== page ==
So, at last year's US Open, a 19-year old woman named Bianca Andreescu, she made history by becoming the first player to win the Open on our main draw debut, so (it's) the first time she's ever played. 

 

Now, she has tried to qualify in the past. In fact, just the prior year she lost in the qualifying round. 

 

So naturally, people started asking her how she went from losing in the qualifying rounds 1 year, then going on to --not only win the next year, the entire tournament-- but beat the best women's player in history, Serena Williams. In straight sets, mind you. 

 

So her answer was creative visualization. And she practices it daily. So I started looking into it. Creative visualization is directly tied to neuroplasticity and there are certain techniques on how to make creative visualization effective. 

 

So I learned how to do it. And I did it myself 3 times a day, about seven minutes of session. So that totals (in) about 20 minutes a day. So what I did was I --from a tennis front-- I pictured myself playing better tennis. 

 

Pictured myself hitting a hard serve and I felt the feeling of what it's like when I hit a winner, winning forehand. I pictured myself holding a trophy over my head and feeling that feeling of winning. And all those visuals, come into play a great match. That's what I pictured.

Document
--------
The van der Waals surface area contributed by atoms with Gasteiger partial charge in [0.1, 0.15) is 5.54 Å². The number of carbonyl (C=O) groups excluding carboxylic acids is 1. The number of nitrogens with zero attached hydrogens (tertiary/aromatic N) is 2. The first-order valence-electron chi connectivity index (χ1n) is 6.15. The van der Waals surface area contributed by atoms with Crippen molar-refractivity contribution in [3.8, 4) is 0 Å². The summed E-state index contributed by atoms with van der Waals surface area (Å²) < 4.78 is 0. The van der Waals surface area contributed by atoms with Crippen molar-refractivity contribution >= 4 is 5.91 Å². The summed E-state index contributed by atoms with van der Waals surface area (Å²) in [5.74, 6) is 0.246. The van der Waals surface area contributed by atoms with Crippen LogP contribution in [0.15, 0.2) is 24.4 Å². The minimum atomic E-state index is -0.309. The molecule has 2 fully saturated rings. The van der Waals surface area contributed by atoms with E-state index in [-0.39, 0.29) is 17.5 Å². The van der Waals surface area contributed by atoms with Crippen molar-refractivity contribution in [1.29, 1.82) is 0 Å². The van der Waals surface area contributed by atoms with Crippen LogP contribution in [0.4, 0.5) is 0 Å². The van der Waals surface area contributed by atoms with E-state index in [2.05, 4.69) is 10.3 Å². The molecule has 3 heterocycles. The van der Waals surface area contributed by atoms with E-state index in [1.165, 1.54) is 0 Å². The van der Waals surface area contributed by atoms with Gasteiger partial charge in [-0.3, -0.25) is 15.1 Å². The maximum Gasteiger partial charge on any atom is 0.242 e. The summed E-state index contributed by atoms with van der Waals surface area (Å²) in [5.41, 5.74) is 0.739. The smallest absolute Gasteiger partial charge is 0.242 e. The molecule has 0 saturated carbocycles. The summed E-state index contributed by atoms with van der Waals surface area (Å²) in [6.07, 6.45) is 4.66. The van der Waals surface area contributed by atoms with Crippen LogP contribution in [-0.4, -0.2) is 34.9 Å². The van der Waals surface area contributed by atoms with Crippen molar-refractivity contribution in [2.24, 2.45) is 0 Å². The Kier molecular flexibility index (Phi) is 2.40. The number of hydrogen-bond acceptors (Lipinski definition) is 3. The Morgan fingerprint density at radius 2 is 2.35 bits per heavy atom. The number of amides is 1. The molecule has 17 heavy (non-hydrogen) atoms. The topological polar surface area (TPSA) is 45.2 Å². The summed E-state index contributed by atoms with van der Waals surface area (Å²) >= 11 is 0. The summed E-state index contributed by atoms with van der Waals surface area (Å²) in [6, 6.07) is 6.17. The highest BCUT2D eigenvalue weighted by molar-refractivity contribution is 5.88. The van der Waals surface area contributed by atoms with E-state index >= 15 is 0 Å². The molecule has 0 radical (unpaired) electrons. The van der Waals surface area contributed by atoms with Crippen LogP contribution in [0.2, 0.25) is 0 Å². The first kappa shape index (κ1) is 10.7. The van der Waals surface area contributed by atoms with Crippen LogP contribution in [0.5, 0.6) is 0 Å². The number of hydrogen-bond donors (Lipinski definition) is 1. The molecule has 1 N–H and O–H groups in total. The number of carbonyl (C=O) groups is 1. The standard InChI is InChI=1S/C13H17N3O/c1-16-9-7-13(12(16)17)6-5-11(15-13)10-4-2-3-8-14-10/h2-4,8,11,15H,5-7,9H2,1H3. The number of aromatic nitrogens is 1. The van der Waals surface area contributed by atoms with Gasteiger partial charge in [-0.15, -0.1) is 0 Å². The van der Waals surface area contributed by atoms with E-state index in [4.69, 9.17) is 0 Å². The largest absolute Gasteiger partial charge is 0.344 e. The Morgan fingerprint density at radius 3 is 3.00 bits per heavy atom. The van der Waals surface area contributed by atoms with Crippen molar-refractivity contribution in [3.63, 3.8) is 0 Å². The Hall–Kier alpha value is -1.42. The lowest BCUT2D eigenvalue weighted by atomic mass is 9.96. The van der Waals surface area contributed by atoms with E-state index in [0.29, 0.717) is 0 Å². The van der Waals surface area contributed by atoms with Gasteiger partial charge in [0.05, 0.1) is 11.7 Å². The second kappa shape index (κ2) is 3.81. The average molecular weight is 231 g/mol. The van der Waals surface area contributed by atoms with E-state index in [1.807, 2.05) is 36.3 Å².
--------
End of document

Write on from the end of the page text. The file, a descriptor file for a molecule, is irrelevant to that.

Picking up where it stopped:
And for 3 weeks I did that. So after 3 weeks, I had a pretty competitive tennis match. I am in a league that is very competitive. 

 

And to be honest, I lose more often than I win. I'm not going to sit here and tell you I'm a fantastic player. But this league I'm in, we travel all over Northern California. 

 

We play other champions in those cities, country club champs and whatnot. So I played someone who had a good record. And I'll tell you from hit number 1  from being on the court, I knew something was different. 

 

I played out of my mind that day and my opponent actually never won a single game. I won 6-0, 6-0. And I've actually never done that before. In fact, after the match, my opponent got in his car and stormed off and complained to the team that I was some kind of ringer that was in the wrong league.